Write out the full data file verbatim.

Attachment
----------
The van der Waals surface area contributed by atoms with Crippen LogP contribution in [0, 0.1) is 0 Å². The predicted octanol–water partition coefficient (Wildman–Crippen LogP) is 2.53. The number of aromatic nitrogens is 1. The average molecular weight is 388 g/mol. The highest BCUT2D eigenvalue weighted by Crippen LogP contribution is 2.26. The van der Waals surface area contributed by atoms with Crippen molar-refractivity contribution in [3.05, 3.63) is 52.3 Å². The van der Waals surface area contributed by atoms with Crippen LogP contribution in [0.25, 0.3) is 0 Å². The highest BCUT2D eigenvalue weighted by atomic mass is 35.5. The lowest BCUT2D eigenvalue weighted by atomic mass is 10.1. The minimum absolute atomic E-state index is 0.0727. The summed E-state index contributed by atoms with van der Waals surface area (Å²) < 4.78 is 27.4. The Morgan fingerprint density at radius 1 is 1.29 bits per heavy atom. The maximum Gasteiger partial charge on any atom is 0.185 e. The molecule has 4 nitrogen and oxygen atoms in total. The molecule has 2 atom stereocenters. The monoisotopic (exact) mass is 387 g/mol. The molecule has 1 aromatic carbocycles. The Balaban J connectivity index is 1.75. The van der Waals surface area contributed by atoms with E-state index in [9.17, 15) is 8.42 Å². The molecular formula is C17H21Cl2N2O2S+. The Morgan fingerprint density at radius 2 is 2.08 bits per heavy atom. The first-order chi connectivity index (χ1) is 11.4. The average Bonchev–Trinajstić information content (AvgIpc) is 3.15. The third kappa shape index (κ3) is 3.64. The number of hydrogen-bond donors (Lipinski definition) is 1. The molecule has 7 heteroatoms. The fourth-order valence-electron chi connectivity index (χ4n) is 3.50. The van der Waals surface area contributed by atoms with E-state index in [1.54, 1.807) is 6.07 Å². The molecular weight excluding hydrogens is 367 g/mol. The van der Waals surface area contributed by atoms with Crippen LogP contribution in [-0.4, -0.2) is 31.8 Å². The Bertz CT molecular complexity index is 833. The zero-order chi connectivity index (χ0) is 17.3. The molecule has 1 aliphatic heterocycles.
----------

The van der Waals surface area contributed by atoms with Crippen LogP contribution in [0, 0.1) is 0 Å². The predicted octanol–water partition coefficient (Wildman–Crippen LogP) is 2.53. The number of aromatic nitrogens is 1. The average molecular weight is 388 g/mol. The highest BCUT2D eigenvalue weighted by Crippen LogP contribution is 2.26. The van der Waals surface area contributed by atoms with Crippen molar-refractivity contribution in [3.05, 3.63) is 52.3 Å². The van der Waals surface area contributed by atoms with Crippen LogP contribution in [0.25, 0.3) is 0 Å². The highest BCUT2D eigenvalue weighted by atomic mass is 35.5. The lowest BCUT2D eigenvalue weighted by atomic mass is 10.1. The minimum absolute atomic E-state index is 0.0727. The summed E-state index contributed by atoms with van der Waals surface area (Å²) < 4.78 is 27.4. The Morgan fingerprint density at radius 1 is 1.29 bits per heavy atom. The maximum Gasteiger partial charge on any atom is 0.185 e. The molecule has 4 nitrogen and oxygen atoms in total. The molecule has 2 atom stereocenters. The monoisotopic (exact) mass is 387 g/mol. The molecule has 1 aromatic carbocycles. The Balaban J connectivity index is 1.75. The van der Waals surface area contributed by atoms with E-state index in [9.17, 15) is 8.42 Å². The molecular formula is C17H21Cl2N2O2S+. The Morgan fingerprint density at radius 2 is 2.08 bits per heavy atom. The first-order chi connectivity index (χ1) is 11.4. The average Bonchev–Trinajstić information content (AvgIpc) is 3.15. The third kappa shape index (κ3) is 3.64. The number of hydrogen-bond donors (Lipinski definition) is 1. The molecule has 7 heteroatoms. The fourth-order valence-electron chi connectivity index (χ4n) is 3.50. The van der Waals surface area contributed by atoms with E-state index in [1.54, 1.807) is 6.07 Å². The molecular weight excluding hydrogens is 367 g/mol. The van der Waals surface area contributed by atoms with Crippen LogP contribution in [-0.4, -0.2) is 31.8 Å². The Bertz CT molecular complexity index is 833. The zero-order chi connectivity index (χ0) is 17.3. The molecule has 1 aliphatic heterocycles.